Now don't get me wrong, I'm not condemning the detail throughout the whole book; most is quite relevant and informative. I especially like the build up near the end; everything balancing on a whim, an entire species hanging in the balance, a beautifully described orbital action scene. I was quite gratified at that moment to find I had, for the first time in the book, suspended all of my other senses, just temporarily until I was confident it had passed.

Only one terrible grievance remains from this whole experience - but it's as big as Bajor itself. As I mentioned before, the plot focuses around the Andorians and their cessation from the Federation. After this, the Federation interim President has declared an embargo of Andor. No food, medicine, commerce or communication to or from the Federation. 

To be quite frank - I just cannot see this. I understand that from a story perspective, it is a key plot line and there are the political aspects that give it cause, but the Federation is by nature a peacekeeping force. I just can't imagine the democratic processes allowing for such an action, even with a despotic President at the helm. There are too many allies and political elements within the Federation that would resist such a move. It is as if David Mack has thrown much politics into this, but failed to grasp the true nature of Federation politics.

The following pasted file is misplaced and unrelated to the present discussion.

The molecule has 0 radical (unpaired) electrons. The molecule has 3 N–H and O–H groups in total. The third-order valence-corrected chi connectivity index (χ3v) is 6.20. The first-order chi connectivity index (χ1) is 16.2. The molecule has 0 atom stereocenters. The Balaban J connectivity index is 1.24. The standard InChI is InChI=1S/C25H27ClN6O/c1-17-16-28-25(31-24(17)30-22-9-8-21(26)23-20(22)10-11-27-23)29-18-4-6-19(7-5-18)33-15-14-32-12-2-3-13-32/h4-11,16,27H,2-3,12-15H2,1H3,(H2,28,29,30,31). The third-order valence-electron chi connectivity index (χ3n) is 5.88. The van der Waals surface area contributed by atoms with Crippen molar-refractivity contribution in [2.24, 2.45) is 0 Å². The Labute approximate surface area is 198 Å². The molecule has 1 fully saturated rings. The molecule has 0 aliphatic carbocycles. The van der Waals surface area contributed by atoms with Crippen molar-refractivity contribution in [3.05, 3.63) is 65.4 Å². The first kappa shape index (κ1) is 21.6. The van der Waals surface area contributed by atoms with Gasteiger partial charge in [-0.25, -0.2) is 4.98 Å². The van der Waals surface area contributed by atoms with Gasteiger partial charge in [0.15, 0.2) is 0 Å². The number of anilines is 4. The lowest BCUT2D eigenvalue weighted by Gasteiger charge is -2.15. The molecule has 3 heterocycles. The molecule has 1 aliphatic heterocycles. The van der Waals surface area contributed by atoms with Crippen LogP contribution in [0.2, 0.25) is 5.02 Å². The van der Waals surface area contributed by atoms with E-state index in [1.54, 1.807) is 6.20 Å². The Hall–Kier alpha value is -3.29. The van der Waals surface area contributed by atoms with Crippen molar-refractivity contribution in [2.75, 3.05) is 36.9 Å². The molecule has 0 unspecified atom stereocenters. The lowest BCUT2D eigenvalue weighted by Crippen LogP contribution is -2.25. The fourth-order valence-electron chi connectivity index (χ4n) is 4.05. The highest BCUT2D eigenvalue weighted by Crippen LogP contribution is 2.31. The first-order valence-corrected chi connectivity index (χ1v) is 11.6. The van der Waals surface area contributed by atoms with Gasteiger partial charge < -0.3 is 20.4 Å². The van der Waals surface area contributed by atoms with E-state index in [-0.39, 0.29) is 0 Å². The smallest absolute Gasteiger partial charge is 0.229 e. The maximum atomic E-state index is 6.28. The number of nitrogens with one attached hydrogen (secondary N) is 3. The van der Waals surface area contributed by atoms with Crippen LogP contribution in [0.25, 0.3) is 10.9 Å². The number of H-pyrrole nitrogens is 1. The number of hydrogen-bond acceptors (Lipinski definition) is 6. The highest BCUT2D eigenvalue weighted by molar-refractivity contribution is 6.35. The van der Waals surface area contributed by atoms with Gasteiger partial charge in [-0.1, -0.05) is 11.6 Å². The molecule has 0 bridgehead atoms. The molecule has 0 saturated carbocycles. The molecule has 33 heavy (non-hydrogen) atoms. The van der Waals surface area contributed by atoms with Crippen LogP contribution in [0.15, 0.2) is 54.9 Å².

That being said, if you can overlook this flaw (if it is indeed one at all for you), the rest of this book is very well thought out, structured and written. Yes, there are some moments that really test you, but you are rewarded for your persistence at the end. Pros and cons considered, here's my conclusion:

The story as a whole is actually quite riveting - a medical mystery, wrapped up in political turmoil, lightly sprinkled with well played espionage, finished with a good side helping of action.
I'll be having a ceremony of loss if I don't read them all, but I won't stand on ceremony over this – until I've read them all. Is it fundamentally flawed? Too political? Perhaps, but also perhaps that's just me, and I'd happily read it again. In fact, I intend to. Whilst I'm doing that - you decide!

Next up in The Fall we have The Poisoned Chalice. Time to head back aboard the USS Titan.


Image by Tobias Richter

A Ceremony of Losses is available now from Simon and Schuster priced £6.99; ISBN 9781476722245.